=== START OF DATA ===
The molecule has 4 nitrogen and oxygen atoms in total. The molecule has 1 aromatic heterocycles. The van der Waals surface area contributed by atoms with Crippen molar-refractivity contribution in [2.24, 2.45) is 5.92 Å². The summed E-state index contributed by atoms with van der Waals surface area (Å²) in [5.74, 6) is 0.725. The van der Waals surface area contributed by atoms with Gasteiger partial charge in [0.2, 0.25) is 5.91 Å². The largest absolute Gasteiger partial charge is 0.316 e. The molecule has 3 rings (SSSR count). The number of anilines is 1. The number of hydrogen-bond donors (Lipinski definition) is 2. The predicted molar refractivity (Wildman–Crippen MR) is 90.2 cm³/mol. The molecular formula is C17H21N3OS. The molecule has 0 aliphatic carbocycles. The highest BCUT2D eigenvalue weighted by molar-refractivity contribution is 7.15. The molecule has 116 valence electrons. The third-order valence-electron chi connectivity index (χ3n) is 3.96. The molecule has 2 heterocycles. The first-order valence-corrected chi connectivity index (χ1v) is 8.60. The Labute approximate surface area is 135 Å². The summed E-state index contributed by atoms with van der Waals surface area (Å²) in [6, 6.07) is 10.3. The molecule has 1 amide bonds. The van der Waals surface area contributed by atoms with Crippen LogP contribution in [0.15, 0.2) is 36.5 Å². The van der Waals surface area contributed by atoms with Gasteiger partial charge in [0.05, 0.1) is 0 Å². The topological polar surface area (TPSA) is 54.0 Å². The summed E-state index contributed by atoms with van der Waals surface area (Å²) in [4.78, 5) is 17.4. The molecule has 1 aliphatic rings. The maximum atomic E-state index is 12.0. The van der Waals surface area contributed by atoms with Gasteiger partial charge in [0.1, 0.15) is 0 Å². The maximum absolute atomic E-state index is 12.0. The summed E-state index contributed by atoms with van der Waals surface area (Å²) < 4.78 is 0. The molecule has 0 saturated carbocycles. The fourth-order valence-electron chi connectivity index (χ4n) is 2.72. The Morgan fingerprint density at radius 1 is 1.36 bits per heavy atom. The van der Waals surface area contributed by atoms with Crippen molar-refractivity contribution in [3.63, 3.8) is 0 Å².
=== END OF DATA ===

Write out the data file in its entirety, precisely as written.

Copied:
The molecule has 4 nitrogen and oxygen atoms in total. The molecule has 1 aromatic heterocycles. The van der Waals surface area contributed by atoms with Crippen molar-refractivity contribution in [2.24, 2.45) is 5.92 Å². The summed E-state index contributed by atoms with van der Waals surface area (Å²) in [5.74, 6) is 0.725. The van der Waals surface area contributed by atoms with Gasteiger partial charge in [0.2, 0.25) is 5.91 Å². The largest absolute Gasteiger partial charge is 0.316 e. The molecule has 3 rings (SSSR count). The number of anilines is 1. The number of hydrogen-bond donors (Lipinski definition) is 2. The predicted molar refractivity (Wildman–Crippen MR) is 90.2 cm³/mol. The molecular formula is C17H21N3OS. The molecule has 0 aliphatic carbocycles. The highest BCUT2D eigenvalue weighted by molar-refractivity contribution is 7.15. The molecule has 116 valence electrons. The third-order valence-electron chi connectivity index (χ3n) is 3.96. The molecule has 2 heterocycles. The first-order valence-corrected chi connectivity index (χ1v) is 8.60. The Labute approximate surface area is 135 Å². The summed E-state index contributed by atoms with van der Waals surface area (Å²) in [6, 6.07) is 10.3. The molecule has 1 amide bonds. The van der Waals surface area contributed by atoms with Crippen LogP contribution in [0.15, 0.2) is 36.5 Å². The van der Waals surface area contributed by atoms with Gasteiger partial charge in [0.05, 0.1) is 0 Å². The topological polar surface area (TPSA) is 54.0 Å². The summed E-state index contributed by atoms with van der Waals surface area (Å²) in [4.78, 5) is 17.4. The molecule has 1 aliphatic rings. The maximum atomic E-state index is 12.0. The van der Waals surface area contributed by atoms with Gasteiger partial charge in [0.1, 0.15) is 0 Å². The maximum absolute atomic E-state index is 12.0. The summed E-state index contributed by atoms with van der Waals surface area (Å²) < 4.78 is 0. The molecule has 0 saturated carbocycles. The fourth-order valence-electron chi connectivity index (χ4n) is 2.72. The Morgan fingerprint density at radius 1 is 1.36 bits per heavy atom. The van der Waals surface area contributed by atoms with Crippen molar-refractivity contribution in [3.63, 3.8) is 0 Å².